Operating Systems – Process Scheduling
October 22, 2009 1 Comment
We noticed from the previous OS post that “Shortest-Job-First”, or SJF, can sometimes produce a better result. It can be proved that SJF is optimal for a given set of processes that become available simultaneously.
Assume – for example – that we have 4 processes A, B, C and D that arrive at the same time with CPU bursts of 7,4,9 and 5 respectively , then the process with the shortest CPU burst will be chosen first.
Shortest Remaining Time First/Next
This is a pre-emptive version of SJF. This version says that every time a new process arrives in the ready state, check the CPU burst requirement of this process. If it is less than the time needed to complete the current process on the CPU, then move the process currently on the CPU to the ready state and schedule the newly arrived process.
The problem is that if a process with a long CPU burst time comes along, then it may have to wait too long if a process with a shorter CPU burst time keeps arriving. On top of this it is almost impossible to predict for how long a process will need the CPU – cos we cant predict the future!!
Round Robin scheduling implicitly assumes that all processes are equally important, but this can be bad, as what if there really is a process more important than all the other processes!
In order to solve this, we need to introduce a notion of priority for each process, for example, give a higher time slice to higher-priority processes.
SJF uses a form of process priority, such as the CPU time needed.
Many options for priority scheduling are impossible. There is one major problem, however, that we really need to avoid: starvation. This is when low-priority processes are waiting indefinitely for the CPUs attention.
Static vs. Dynamic Priorities
Static priorities are predetermined priorities for each process.
Dynamic processes are assigned by the system to achieve certain goals, such as boosting the priority of I/O processes.
Both of these priorities are externally and internally defined that may be used.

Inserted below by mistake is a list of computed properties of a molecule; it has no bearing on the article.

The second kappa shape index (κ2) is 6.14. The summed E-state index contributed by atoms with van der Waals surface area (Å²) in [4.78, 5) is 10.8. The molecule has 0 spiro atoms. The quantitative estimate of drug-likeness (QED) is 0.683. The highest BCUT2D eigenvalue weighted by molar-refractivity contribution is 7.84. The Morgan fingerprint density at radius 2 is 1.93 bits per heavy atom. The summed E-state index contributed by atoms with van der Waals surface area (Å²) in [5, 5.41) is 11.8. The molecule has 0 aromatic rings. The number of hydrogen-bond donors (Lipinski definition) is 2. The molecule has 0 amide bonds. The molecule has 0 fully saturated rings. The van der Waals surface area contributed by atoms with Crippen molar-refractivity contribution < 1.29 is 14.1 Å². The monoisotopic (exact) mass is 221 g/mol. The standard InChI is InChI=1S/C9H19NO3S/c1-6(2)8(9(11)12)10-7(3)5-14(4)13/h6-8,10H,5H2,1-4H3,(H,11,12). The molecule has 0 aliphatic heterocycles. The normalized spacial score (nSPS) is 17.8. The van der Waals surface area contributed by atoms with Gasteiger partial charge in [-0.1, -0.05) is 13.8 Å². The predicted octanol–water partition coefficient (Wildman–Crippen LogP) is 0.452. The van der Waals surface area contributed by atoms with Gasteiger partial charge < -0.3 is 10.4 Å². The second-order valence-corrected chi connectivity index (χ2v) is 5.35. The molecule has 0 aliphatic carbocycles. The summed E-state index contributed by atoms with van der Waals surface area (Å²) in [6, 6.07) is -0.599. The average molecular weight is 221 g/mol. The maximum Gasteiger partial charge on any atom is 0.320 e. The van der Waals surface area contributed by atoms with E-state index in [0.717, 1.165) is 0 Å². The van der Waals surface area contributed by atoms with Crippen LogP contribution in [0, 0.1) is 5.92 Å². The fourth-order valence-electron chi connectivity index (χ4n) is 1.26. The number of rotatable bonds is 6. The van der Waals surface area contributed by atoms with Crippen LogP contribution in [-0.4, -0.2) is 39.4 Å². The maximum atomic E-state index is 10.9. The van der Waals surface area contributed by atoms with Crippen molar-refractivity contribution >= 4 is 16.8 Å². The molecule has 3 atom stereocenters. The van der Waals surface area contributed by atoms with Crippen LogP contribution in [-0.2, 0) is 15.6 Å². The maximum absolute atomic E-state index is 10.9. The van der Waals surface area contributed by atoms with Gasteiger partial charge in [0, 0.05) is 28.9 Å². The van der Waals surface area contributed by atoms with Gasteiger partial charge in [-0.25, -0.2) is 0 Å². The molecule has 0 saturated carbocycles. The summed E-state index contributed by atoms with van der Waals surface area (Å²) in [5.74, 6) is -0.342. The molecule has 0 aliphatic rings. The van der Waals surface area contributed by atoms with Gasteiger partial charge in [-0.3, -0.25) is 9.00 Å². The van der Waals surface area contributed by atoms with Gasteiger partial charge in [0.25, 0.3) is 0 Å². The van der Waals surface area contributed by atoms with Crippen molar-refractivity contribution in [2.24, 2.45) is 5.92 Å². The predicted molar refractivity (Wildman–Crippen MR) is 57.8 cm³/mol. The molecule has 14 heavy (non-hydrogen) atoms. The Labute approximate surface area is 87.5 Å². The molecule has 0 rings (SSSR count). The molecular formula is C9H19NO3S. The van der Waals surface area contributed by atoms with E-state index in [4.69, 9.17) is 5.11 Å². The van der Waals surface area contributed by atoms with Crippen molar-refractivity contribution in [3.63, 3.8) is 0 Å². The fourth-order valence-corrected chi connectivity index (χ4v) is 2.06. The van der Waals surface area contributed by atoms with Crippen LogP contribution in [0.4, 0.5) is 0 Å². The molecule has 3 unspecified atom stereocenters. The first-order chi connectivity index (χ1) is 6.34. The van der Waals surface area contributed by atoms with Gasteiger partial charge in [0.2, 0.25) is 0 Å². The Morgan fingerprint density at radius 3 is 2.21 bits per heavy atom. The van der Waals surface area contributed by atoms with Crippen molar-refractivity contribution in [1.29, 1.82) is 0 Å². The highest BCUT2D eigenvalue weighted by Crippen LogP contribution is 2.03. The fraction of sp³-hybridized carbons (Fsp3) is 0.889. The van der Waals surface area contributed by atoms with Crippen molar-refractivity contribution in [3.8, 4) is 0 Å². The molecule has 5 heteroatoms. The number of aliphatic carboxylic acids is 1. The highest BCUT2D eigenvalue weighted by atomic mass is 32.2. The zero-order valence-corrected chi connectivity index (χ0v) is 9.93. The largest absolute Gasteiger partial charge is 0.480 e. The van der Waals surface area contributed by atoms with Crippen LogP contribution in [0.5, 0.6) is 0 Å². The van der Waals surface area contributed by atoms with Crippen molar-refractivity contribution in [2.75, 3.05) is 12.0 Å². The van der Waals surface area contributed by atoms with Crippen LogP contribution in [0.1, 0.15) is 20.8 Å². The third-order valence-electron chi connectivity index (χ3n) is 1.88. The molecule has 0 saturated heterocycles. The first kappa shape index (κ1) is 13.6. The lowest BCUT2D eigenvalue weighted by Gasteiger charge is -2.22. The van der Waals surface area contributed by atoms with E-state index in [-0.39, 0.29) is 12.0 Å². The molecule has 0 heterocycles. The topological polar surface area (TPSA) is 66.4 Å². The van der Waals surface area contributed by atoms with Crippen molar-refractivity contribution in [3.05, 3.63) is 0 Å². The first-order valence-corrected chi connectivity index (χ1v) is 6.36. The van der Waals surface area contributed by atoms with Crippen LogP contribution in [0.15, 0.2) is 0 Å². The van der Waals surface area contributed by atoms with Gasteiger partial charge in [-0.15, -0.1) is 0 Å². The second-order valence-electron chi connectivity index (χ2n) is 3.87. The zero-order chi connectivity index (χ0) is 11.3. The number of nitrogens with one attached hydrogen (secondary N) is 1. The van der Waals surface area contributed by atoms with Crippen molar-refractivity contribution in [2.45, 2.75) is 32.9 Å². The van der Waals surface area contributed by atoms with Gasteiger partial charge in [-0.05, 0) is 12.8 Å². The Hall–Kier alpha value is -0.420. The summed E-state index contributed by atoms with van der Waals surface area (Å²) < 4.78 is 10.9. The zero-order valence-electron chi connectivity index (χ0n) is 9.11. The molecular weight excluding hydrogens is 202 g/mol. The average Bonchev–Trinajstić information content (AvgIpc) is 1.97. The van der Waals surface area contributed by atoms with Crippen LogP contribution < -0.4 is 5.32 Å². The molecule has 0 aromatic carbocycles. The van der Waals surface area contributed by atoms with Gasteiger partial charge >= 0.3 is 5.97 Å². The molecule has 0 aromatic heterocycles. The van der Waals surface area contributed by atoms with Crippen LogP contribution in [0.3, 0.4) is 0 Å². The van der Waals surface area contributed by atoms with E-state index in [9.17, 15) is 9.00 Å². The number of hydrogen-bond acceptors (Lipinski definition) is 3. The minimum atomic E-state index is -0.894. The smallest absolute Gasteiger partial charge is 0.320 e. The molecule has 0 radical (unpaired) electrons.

Still… we haven’t seen how to map priorities onto the actual scheduling decisions!
One simple way of mapping priorities onto actual scheduling decisions would be to give to each process a time slice that is related to its priority.
However, a more convenient approach is to view the ready state as not only one queue of processes, but multiple queues, each with its own priority!
Again – several options may exist:
- Processes of queues of higher priority may have to complete before processes of queues of lower priority get a chance to start running
- Higher priority queues may get more time than lower priority queues.
- Processes may move between queues (this is a type of dynamically adjusted priority).
More Process/Thread Scheduling
The examples shown of these 2 posts have shown a few out of many possible scheduling algorithms! UNIX and Windows have their priority/multiqueue based process scheduling algorithms.
Real-time systems may require other algorithms, such as “Earliest Deadline First” which starts with the process whose deadline is first; or “Least Slack First”, which starts with the process that has the smallest deadline.
Process scheduling is rather settled, this is because many open problems exist with multiprocessors and hyper threading.
A Final Note
From all of this we can conclude that multilevel feedback queue scheduling might be the most generic mechanism, since it can be configured to deal with different policies. However, it is also the most complex scheduling algorithm!
Policies decide what needs to be done, and mechanisms determine how it will be done.